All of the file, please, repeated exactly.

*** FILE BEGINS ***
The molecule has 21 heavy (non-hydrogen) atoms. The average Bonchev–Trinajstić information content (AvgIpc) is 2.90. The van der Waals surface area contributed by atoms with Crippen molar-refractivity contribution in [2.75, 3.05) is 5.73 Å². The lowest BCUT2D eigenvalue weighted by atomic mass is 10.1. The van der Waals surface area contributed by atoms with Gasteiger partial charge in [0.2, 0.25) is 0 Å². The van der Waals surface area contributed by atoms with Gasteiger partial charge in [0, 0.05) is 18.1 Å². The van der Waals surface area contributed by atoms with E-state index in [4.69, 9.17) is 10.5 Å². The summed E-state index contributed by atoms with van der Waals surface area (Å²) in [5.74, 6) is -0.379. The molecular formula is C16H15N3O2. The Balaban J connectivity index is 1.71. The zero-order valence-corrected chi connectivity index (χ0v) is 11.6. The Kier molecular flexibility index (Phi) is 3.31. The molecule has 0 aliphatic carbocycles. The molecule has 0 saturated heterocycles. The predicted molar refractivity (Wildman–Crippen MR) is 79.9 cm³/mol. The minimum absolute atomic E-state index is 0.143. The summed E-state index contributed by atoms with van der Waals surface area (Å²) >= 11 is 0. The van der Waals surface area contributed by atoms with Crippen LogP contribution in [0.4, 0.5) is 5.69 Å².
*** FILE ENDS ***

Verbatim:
The molecule has 21 heavy (non-hydrogen) atoms. The average Bonchev–Trinajstić information content (AvgIpc) is 2.90. The van der Waals surface area contributed by atoms with Crippen molar-refractivity contribution in [2.75, 3.05) is 5.73 Å². The lowest BCUT2D eigenvalue weighted by atomic mass is 10.1. The van der Waals surface area contributed by atoms with Gasteiger partial charge in [0.2, 0.25) is 0 Å². The van der Waals surface area contributed by atoms with Gasteiger partial charge in [0, 0.05) is 18.1 Å². The van der Waals surface area contributed by atoms with E-state index in [4.69, 9.17) is 10.5 Å². The summed E-state index contributed by atoms with van der Waals surface area (Å²) in [5.74, 6) is -0.379. The molecular formula is C16H15N3O2. The Balaban J connectivity index is 1.71. The zero-order valence-corrected chi connectivity index (χ0v) is 11.6. The Kier molecular flexibility index (Phi) is 3.31. The molecule has 0 aliphatic carbocycles. The molecule has 0 saturated heterocycles. The predicted molar refractivity (Wildman–Crippen MR) is 79.9 cm³/mol. The minimum absolute atomic E-state index is 0.143. The summed E-state index contributed by atoms with van der Waals surface area (Å²) >= 11 is 0. The van der Waals surface area contributed by atoms with Crippen LogP contribution in [0.4, 0.5) is 5.69 Å².